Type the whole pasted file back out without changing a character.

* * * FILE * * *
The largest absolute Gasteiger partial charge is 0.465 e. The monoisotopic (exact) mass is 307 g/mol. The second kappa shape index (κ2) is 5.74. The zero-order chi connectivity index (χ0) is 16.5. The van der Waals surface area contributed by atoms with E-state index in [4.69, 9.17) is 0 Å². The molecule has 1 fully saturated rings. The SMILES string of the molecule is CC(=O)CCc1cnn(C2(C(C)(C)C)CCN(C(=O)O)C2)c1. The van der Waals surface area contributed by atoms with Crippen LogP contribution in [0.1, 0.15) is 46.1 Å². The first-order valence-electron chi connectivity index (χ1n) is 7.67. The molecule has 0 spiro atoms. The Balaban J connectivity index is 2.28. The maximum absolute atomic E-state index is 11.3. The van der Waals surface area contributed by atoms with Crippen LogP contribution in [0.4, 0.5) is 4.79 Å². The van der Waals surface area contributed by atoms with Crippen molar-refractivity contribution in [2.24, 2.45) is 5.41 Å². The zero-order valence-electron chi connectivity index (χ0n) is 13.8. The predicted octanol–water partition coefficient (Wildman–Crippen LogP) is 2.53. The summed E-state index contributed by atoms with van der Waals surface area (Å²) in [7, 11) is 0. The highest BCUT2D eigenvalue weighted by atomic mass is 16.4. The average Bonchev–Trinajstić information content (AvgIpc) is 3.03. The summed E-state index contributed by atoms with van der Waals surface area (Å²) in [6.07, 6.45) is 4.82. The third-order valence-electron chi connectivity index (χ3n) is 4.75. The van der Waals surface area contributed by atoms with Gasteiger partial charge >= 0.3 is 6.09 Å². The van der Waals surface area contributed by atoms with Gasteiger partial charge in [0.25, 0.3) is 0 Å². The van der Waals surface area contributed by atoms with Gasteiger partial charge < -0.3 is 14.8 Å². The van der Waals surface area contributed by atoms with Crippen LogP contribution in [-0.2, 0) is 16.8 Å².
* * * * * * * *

The largest absolute Gasteiger partial charge is 0.465 e. The monoisotopic (exact) mass is 307 g/mol. The second kappa shape index (κ2) is 5.74. The zero-order chi connectivity index (χ0) is 16.5. The van der Waals surface area contributed by atoms with E-state index in [4.69, 9.17) is 0 Å². The molecule has 1 fully saturated rings. The SMILES string of the molecule is CC(=O)CCc1cnn(C2(C(C)(C)C)CCN(C(=O)O)C2)c1. The van der Waals surface area contributed by atoms with Crippen LogP contribution in [0.1, 0.15) is 46.1 Å². The first-order valence-electron chi connectivity index (χ1n) is 7.67. The molecule has 0 spiro atoms. The Balaban J connectivity index is 2.28. The maximum absolute atomic E-state index is 11.3. The van der Waals surface area contributed by atoms with Crippen LogP contribution in [0.4, 0.5) is 4.79 Å². The van der Waals surface area contributed by atoms with Crippen molar-refractivity contribution in [2.24, 2.45) is 5.41 Å². The zero-order valence-electron chi connectivity index (χ0n) is 13.8. The predicted octanol–water partition coefficient (Wildman–Crippen LogP) is 2.53. The summed E-state index contributed by atoms with van der Waals surface area (Å²) in [7, 11) is 0. The highest BCUT2D eigenvalue weighted by atomic mass is 16.4. The average Bonchev–Trinajstić information content (AvgIpc) is 3.03. The summed E-state index contributed by atoms with van der Waals surface area (Å²) in [6.07, 6.45) is 4.82. The third-order valence-electron chi connectivity index (χ3n) is 4.75. The van der Waals surface area contributed by atoms with Gasteiger partial charge >= 0.3 is 6.09 Å². The van der Waals surface area contributed by atoms with Gasteiger partial charge in [0.25, 0.3) is 0 Å². The van der Waals surface area contributed by atoms with Gasteiger partial charge < -0.3 is 14.8 Å². The van der Waals surface area contributed by atoms with Crippen LogP contribution in [-0.2, 0) is 16.8 Å².